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Designing the Digital Experience

David Lee King speaks with Helene Blowers before his presentation

David Lee King speaks with Helene Blowers before his presentation

David Lee King (his blog) recommends the book Experience to get an understanding of what experience is and how we are becoming an “experience economy”.  We can use this concept in designing the digital experience.   There are three paths.

Structural path.  Create a better experience by making your website easier to use–focus on their goal instead of how to use the site.  Stay out of the user’s way.  They aren’t interested in your site’s structure and all its cool features!  Be quick and fluid and get improvements out quickly.  Look at your site with critical eyes and don’t think about the potholes.  Don’t make your users think–if they have to think about how to use the site, you have failed.

Community path.  Create a memorable community-based experience created through online participation in a community.  Give users the ability to create reviews; have real conversations through commenting, instant messaging, online forums, etc.; invite user participation by issuing invitations to interact and share their thoughts; and let them tell their stories.  (See what David’s library, the Topeka & Shawnee County Public Library is doing.)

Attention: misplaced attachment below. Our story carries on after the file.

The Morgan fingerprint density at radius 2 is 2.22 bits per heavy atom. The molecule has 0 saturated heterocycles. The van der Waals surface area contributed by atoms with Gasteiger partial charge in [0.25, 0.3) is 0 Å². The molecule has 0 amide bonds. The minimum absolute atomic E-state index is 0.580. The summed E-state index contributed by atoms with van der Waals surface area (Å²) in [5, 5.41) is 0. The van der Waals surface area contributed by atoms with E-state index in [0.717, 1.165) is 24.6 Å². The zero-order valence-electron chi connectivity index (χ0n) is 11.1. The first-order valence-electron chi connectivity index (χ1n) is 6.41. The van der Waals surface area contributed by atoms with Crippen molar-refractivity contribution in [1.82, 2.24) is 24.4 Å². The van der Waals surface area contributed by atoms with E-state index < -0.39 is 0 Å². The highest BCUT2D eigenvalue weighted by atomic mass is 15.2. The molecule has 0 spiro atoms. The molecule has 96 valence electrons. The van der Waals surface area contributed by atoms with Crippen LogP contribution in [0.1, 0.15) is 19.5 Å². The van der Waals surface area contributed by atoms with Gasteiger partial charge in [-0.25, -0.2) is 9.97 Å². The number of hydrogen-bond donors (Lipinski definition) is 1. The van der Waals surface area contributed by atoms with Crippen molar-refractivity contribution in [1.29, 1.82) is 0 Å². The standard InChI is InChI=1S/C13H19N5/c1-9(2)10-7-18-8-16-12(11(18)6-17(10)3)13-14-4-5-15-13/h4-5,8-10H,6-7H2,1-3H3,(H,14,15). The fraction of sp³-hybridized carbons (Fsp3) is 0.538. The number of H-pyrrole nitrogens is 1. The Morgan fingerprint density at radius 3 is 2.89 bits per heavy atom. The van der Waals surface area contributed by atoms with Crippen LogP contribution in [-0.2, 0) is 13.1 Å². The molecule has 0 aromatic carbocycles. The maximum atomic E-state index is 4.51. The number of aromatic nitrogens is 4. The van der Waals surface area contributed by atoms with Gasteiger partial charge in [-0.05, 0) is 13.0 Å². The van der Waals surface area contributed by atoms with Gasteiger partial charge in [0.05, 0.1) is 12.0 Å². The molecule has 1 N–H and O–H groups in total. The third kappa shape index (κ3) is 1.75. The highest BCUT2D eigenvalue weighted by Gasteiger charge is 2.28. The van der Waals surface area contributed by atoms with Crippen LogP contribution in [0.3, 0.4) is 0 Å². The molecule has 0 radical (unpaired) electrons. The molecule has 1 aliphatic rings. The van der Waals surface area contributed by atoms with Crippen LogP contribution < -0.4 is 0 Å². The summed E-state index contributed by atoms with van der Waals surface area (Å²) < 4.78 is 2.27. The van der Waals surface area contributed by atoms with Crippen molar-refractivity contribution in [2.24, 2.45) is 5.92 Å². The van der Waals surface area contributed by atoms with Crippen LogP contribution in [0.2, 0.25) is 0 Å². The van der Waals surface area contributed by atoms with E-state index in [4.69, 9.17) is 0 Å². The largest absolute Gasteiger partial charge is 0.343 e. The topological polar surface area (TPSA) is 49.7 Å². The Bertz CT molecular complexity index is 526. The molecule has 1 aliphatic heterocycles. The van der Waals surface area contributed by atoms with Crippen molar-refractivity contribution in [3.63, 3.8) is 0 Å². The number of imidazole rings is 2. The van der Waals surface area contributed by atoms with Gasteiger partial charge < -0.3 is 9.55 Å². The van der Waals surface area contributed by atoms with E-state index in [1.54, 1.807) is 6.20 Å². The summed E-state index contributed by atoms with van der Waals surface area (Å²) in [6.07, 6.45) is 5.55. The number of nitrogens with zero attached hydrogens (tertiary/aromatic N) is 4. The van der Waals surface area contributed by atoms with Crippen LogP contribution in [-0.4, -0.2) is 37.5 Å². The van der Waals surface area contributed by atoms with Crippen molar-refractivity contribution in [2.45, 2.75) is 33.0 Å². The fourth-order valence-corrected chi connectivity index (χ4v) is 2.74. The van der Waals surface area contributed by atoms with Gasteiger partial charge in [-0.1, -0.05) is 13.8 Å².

Customer path.  Improve the experience for your customers.  Many consumer companies have discovered this.  For example, Starbucks has lots of information on coffee on its website, and Harley-Davidson has the motorcycle experience allowing customers to meet fellow Harley owners, which focus on the experience surrounding the product.  Libraries could offer book discussion groups on the Web and extend the physical experience into the digital space.  Think about how you can improve on the ordinary (David mentioned how WD-40 cans now have the straw attached).  If you were to start over with your website, what would  you do differently.  Compare your site to those in other industries, not other library’s sites–your customers are not using them!  Surprise and delight your customers.

What’s Next?

  • Connect the customer to your product.
  • Create an experience stage.  Every part of your customer contact is like performing a show.
  • Work on conversation to improve the ability to connect and interact.
  • Work  on organizational change.


Don Hawkins
Columnist, Information Today and CIL 2009 Blog  Coordinator

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